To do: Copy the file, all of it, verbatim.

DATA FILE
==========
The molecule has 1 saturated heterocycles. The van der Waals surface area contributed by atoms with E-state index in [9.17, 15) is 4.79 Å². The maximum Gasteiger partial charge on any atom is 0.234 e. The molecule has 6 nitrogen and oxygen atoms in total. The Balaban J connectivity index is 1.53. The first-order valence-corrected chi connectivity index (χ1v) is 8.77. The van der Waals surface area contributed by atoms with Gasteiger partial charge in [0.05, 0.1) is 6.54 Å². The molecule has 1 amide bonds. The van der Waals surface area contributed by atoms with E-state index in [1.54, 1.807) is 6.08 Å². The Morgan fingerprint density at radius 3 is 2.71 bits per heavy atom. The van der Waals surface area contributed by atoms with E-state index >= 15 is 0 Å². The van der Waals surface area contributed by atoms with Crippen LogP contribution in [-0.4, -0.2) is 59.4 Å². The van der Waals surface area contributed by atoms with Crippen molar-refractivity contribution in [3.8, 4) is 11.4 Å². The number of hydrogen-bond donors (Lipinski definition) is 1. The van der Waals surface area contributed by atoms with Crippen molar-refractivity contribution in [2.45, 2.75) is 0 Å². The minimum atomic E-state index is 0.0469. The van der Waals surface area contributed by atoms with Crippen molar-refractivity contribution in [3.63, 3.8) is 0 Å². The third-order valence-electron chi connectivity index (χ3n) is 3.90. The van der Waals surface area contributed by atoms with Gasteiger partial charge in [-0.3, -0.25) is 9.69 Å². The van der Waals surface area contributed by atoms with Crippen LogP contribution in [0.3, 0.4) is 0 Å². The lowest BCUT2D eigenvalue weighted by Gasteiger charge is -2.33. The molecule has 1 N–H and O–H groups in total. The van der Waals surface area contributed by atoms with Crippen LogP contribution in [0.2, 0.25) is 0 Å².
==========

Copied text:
The molecule has 1 saturated heterocycles. The van der Waals surface area contributed by atoms with E-state index in [9.17, 15) is 4.79 Å². The maximum Gasteiger partial charge on any atom is 0.234 e. The molecule has 6 nitrogen and oxygen atoms in total. The Balaban J connectivity index is 1.53. The first-order valence-corrected chi connectivity index (χ1v) is 8.77. The van der Waals surface area contributed by atoms with Gasteiger partial charge in [0.05, 0.1) is 6.54 Å². The molecule has 1 amide bonds. The van der Waals surface area contributed by atoms with E-state index in [1.54, 1.807) is 6.08 Å². The Morgan fingerprint density at radius 3 is 2.71 bits per heavy atom. The van der Waals surface area contributed by atoms with E-state index >= 15 is 0 Å². The van der Waals surface area contributed by atoms with Crippen LogP contribution in [-0.4, -0.2) is 59.4 Å². The van der Waals surface area contributed by atoms with Crippen molar-refractivity contribution in [3.8, 4) is 11.4 Å². The number of hydrogen-bond donors (Lipinski definition) is 1. The van der Waals surface area contributed by atoms with Crippen molar-refractivity contribution in [2.45, 2.75) is 0 Å². The minimum atomic E-state index is 0.0469. The van der Waals surface area contributed by atoms with Crippen molar-refractivity contribution in [3.63, 3.8) is 0 Å². The third-order valence-electron chi connectivity index (χ3n) is 3.90. The van der Waals surface area contributed by atoms with Gasteiger partial charge in [-0.3, -0.25) is 9.69 Å². The van der Waals surface area contributed by atoms with Crippen LogP contribution in [0.3, 0.4) is 0 Å². The lowest BCUT2D eigenvalue weighted by Gasteiger charge is -2.33. The molecule has 1 N–H and O–H groups in total. The van der Waals surface area contributed by atoms with Crippen LogP contribution in [0.2, 0.25) is 0 Å².